Wolvesmouth's Craig Thornton is King of the Underground Restaurant

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Craig Thornton Photo: Wolvesmouth/Facebook

This week The New Yorker takes a look at Craig Thornton, chef and big chief of the underground dinner-party Wolvesmouth, currently "the toughest reservation in the city." Noting this 30-year-old's "playful, semi-wild bearing of a stray animal that half-remembers life at the hearth," the story lays out his impoverished childhood and rather ascetic adulthood which often finds him abstaining from food, holding court over a flock of "lost boys," and controlling a raging demand from an eclectic group of eaters, sixteen of which are selected from hundreds of applications "with an eye towards occupational balance." Pursued by Top Chef and camouflaging complicated arrangements as mere simple ingredients, one admiring mind says Thornton is "obsessed with obscurity." The chef even spent a short stint making "ugly plates" when he felt the aesthetic beauty of his dishes was overshadowing dinner. His neighbors aren't exactly ecstatic about the popular donation-based underground restaurant he's holding in his apartment, adding fuel to a lasting distrust of authority stretching back to his abusive upbringing where food was scarce and Hellish addict freak-outs the norm.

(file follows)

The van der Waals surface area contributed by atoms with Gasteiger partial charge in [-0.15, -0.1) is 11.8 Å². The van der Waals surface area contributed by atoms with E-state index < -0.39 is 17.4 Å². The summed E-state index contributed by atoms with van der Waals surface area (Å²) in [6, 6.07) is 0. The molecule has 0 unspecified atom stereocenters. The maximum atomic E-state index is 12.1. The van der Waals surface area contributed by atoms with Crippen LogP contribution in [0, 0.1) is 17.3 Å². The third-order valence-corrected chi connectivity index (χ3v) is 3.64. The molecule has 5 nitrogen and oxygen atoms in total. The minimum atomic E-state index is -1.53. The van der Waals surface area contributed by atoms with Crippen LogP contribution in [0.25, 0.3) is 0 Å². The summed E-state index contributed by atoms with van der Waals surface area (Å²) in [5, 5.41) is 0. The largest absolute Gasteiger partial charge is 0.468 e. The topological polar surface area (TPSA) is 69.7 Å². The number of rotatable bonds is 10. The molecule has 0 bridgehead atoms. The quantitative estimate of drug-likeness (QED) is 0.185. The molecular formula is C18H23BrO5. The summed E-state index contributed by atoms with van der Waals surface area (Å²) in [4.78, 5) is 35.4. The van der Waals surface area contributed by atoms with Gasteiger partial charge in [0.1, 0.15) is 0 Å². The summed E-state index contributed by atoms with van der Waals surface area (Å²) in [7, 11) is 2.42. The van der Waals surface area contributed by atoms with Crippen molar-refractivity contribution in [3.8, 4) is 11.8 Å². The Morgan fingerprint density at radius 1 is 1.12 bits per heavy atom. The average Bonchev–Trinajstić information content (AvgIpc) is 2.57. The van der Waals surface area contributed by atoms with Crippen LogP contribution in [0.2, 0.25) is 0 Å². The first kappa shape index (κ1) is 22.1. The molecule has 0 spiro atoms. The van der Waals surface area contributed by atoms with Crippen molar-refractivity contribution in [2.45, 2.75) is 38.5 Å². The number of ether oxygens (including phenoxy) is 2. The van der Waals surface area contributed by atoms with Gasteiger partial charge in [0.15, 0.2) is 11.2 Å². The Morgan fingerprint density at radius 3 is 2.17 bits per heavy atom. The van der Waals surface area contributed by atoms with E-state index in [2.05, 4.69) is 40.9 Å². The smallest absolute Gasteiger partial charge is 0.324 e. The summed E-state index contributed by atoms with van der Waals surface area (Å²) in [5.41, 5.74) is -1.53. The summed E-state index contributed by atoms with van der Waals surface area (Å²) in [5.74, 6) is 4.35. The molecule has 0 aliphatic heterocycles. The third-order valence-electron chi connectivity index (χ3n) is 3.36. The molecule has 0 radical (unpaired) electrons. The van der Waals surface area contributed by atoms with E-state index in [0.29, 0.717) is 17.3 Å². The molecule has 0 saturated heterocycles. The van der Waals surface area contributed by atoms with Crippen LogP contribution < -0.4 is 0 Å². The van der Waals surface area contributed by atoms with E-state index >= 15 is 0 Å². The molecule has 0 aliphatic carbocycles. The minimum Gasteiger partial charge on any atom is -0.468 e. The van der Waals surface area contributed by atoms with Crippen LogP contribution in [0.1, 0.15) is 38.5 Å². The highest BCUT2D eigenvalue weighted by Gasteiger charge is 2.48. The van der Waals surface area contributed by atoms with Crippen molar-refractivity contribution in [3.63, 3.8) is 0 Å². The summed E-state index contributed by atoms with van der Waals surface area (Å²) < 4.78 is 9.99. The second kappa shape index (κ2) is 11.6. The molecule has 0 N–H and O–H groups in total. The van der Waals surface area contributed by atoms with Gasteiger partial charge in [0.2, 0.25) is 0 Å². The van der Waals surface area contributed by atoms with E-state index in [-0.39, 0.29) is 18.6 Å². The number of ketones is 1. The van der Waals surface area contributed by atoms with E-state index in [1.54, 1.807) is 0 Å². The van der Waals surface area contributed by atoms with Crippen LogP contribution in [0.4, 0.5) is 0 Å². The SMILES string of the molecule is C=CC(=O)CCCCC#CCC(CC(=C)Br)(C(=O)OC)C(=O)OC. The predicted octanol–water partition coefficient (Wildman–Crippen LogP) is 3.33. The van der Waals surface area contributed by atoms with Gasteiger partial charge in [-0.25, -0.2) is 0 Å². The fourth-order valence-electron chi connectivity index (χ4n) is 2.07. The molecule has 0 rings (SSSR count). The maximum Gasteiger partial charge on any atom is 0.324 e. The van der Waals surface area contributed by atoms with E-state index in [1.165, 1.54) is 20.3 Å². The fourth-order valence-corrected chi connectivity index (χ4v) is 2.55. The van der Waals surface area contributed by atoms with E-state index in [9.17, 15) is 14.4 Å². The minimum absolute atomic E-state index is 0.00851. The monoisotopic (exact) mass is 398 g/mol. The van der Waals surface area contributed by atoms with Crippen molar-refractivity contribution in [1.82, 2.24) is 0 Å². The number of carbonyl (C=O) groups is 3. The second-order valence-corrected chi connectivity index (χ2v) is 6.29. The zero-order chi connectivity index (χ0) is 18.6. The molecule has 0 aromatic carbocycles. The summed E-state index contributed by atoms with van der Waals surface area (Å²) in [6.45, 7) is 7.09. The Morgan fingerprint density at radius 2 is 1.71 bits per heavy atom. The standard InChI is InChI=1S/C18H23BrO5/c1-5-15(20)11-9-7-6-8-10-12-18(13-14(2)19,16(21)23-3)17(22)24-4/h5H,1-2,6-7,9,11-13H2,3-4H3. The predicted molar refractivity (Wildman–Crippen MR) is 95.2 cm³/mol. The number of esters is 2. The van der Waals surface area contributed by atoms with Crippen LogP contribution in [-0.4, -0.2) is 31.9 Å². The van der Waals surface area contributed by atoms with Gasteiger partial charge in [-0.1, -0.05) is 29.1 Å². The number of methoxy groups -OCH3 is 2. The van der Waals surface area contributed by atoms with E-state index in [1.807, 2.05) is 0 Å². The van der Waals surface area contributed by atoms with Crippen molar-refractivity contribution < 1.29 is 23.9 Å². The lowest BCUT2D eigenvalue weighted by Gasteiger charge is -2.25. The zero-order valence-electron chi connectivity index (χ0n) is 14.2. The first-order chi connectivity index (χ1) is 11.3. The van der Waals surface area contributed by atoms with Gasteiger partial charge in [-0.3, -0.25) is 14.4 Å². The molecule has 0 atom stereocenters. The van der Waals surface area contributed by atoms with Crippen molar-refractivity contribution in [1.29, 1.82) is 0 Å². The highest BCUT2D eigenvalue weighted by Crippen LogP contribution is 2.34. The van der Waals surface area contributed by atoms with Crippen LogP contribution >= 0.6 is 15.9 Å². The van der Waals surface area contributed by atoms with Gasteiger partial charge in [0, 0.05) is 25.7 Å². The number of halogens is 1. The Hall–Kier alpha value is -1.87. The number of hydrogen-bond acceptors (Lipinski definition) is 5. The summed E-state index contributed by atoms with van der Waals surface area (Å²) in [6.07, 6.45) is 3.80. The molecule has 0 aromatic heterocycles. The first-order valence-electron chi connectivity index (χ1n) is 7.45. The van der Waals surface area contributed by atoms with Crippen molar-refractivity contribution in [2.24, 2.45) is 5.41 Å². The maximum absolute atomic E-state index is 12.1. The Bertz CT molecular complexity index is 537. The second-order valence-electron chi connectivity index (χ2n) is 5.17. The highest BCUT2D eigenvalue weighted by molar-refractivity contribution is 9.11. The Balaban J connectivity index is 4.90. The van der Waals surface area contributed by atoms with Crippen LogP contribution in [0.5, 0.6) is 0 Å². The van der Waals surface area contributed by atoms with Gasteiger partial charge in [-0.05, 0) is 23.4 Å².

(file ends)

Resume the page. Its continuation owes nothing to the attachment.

His independent streak was evident when Thornton staged his own escape, running away to live with cousins in Menifee, California. Primarily a painter, Thornton eventually dismissed art school for the Western Culinary Institute in Portland, leading to an eventual line job at Bouchon Vegas and later, a position in L.A. as a private chef for Nicolas Cage. It was then that he began forming Wolvesmouth, holding the dinner party at several locations before setting up at his own loft in Downtown.

In a stirring profile, Dana Goodyear breaks the news that Thornton may have a more fixed location for Wolvesmouth now in mind, as he and partners are taking over a "failing Korean barbecue joint" in Little Tokyo with plans to serve diners during one nightly seating at 24 communal seats at the cost of $110 for eight to ten courses. Whatever the result and no matter how charged the demand, it's clear that for now, Wolvesmouth will thrive strictly on Thornton's own terms, no matter what it takes or who comes knocking.

Toques from Underground [The New Yorker]